|Fri 19th January 2018||
School Holidays (Meals and Activities) Bill
2nd reading: House of Commons
|14 interactions (1,244 words)|
School Holidays (Meals and Activities) Bill DebateFull Debate: Read Full Debate
Nadhim ZahawiMain Page: Nadhim Zahawi (Conservative - Stratford-on-Avon)
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I beg to move, That the Bill be now read a Second time.
I thank those who, through the usual channels, have ensured that we got a debate today. I have never been more pleased with their activities and with what they have shown us over the last few hours.
The case for the Bill has been made in the country and, as I told the Minister, I intend to be brief. People do not want to hear me; they want to hear him. First, however, I will take a couple of minutes to outline the need for this Bill. In one way it is shocking that a Bill to ensure school meals and fun during school holidays—particularly for the poorest children—is being presented today. I also feel some pride, however, because I see in the Public Gallery people from my constituency who, like many volunteers around the country, have played a huge part in ensuring that children who would otherwise go hungry are fed.
The lesson of that massive example of activity is that the task now is beyond what the voluntary sector can do and the challenge is therefore passed to the Government. I hope that the Minister will take up that challenge in two ways. The Bill seeks to initiate a number of pilots around the country, sponsored by the Government, so that the first moral principle of social action—that we should do something for people who are suffering now—is met. However, we also want the Government—and us as legislators—to learn from that experience and to undertake research activities so that we can see what is the best way to deliver these programmes, with the help of the voluntary sector and, above all, what the impact is of such programmes on children’s weight—weight is often lost during the school holidays—and on their ability to maintain the educational advancements achieved during the school term.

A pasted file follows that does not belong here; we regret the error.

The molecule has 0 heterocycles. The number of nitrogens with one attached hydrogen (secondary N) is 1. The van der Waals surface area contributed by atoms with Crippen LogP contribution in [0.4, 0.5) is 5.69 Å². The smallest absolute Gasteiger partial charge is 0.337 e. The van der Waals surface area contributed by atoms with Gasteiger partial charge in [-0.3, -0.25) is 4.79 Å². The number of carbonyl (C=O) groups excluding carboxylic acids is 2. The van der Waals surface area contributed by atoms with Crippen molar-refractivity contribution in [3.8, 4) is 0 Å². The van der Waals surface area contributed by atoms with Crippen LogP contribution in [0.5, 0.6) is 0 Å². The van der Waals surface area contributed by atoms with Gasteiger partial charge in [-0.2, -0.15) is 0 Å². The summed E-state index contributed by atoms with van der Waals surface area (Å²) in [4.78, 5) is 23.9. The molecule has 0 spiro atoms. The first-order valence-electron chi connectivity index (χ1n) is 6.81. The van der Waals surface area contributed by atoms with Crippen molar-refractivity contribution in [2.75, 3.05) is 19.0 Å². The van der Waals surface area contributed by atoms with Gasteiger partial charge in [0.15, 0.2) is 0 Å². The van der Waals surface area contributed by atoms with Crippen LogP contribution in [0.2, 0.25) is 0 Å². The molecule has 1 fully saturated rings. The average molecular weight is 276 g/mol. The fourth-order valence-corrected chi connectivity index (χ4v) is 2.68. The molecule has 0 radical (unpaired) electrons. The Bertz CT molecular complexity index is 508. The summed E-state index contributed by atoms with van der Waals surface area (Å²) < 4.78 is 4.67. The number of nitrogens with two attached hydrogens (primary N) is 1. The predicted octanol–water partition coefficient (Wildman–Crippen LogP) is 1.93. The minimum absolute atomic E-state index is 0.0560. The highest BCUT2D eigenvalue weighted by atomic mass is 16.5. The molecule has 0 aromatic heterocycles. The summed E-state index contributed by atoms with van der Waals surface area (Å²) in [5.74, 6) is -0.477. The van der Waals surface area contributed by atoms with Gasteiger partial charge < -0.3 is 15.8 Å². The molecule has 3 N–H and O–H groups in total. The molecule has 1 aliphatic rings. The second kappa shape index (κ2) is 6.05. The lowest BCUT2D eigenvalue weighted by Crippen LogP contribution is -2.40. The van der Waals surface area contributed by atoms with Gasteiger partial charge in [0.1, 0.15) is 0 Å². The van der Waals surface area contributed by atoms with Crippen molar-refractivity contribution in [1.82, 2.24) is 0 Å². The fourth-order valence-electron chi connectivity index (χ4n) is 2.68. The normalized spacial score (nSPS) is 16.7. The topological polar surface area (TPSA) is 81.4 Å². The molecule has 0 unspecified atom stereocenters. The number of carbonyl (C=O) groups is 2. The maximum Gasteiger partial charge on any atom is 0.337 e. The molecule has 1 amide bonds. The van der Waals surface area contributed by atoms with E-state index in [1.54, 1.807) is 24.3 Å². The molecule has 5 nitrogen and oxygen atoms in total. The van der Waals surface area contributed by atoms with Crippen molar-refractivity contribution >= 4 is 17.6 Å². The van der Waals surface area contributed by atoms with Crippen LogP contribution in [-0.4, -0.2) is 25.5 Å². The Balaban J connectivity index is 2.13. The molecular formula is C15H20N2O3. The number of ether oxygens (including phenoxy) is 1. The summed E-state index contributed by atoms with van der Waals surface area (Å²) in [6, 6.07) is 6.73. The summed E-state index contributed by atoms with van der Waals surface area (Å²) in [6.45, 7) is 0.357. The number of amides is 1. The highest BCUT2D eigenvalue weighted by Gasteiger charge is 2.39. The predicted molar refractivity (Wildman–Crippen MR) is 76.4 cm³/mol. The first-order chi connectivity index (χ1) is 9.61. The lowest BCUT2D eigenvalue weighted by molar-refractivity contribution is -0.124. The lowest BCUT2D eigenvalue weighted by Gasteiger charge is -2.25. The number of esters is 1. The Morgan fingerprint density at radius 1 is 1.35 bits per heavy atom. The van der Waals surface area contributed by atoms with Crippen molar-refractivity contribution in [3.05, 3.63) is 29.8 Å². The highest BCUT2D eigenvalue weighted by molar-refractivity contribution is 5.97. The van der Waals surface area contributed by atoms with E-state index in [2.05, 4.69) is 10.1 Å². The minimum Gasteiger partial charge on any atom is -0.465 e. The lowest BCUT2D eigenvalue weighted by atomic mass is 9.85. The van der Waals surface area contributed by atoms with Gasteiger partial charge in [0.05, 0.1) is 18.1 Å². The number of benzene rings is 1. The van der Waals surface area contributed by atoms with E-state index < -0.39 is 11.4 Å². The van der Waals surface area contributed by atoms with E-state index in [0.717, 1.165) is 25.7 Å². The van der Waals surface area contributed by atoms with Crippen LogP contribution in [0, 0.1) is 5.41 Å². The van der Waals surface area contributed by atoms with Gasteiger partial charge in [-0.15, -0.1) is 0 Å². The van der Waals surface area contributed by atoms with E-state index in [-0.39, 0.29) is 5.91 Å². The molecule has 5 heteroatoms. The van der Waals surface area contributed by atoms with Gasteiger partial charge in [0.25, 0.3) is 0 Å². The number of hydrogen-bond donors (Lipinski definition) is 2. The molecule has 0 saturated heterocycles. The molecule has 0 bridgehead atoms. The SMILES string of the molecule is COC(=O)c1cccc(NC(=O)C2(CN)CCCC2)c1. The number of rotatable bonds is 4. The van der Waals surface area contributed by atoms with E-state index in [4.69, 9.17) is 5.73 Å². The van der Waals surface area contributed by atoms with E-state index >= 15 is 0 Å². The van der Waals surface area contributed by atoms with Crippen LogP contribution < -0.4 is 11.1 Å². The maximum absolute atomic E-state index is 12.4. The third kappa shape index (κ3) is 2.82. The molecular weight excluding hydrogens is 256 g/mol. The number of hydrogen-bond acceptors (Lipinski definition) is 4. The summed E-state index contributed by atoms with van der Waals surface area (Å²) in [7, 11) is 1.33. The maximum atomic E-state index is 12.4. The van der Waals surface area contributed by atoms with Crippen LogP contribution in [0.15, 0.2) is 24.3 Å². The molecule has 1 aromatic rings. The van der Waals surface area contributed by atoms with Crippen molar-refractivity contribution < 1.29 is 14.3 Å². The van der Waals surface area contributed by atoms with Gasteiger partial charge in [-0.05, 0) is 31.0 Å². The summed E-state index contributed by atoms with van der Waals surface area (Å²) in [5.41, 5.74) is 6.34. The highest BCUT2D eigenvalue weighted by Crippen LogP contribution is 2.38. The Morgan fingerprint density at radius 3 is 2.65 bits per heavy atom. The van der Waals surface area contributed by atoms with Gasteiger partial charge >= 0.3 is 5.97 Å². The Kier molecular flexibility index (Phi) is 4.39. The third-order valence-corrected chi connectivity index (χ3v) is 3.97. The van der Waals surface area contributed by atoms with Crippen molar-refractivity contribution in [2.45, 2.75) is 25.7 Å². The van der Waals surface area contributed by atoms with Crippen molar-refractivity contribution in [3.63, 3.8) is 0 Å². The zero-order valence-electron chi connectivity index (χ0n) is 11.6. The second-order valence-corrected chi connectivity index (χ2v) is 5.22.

This is a historic opportunity, and the first time for more than 100 years that this House has discussed a school meals Bill. As I said, it is not me that people want to hear but the Minister, so I am happy to end my speech now.
I entirely understand why the Minister does not want to go down a primary legislative route, but the main aim of the Bill was to invite the Government to match the extraordinary efforts of the voluntary sector and undertake their own pilots. Equally important, however, is the research side. We need to understand what is the best way of delivering this service to poorer children, and also to understand the educational consequences of such a programme. I hope that, in the not too distant future, we shall be ready to greet the Minister when he rises to introduce his own Bill based on the pilots and the research. As he knows, there is massive support for my Bill on both sides of the House, not least his own side.
Will the pilots take place this year? In Hull we are already trying to plan for a scheme to be in place in the summer, and it would be nice to know whether we could apply for funds to conduct one of the pilots.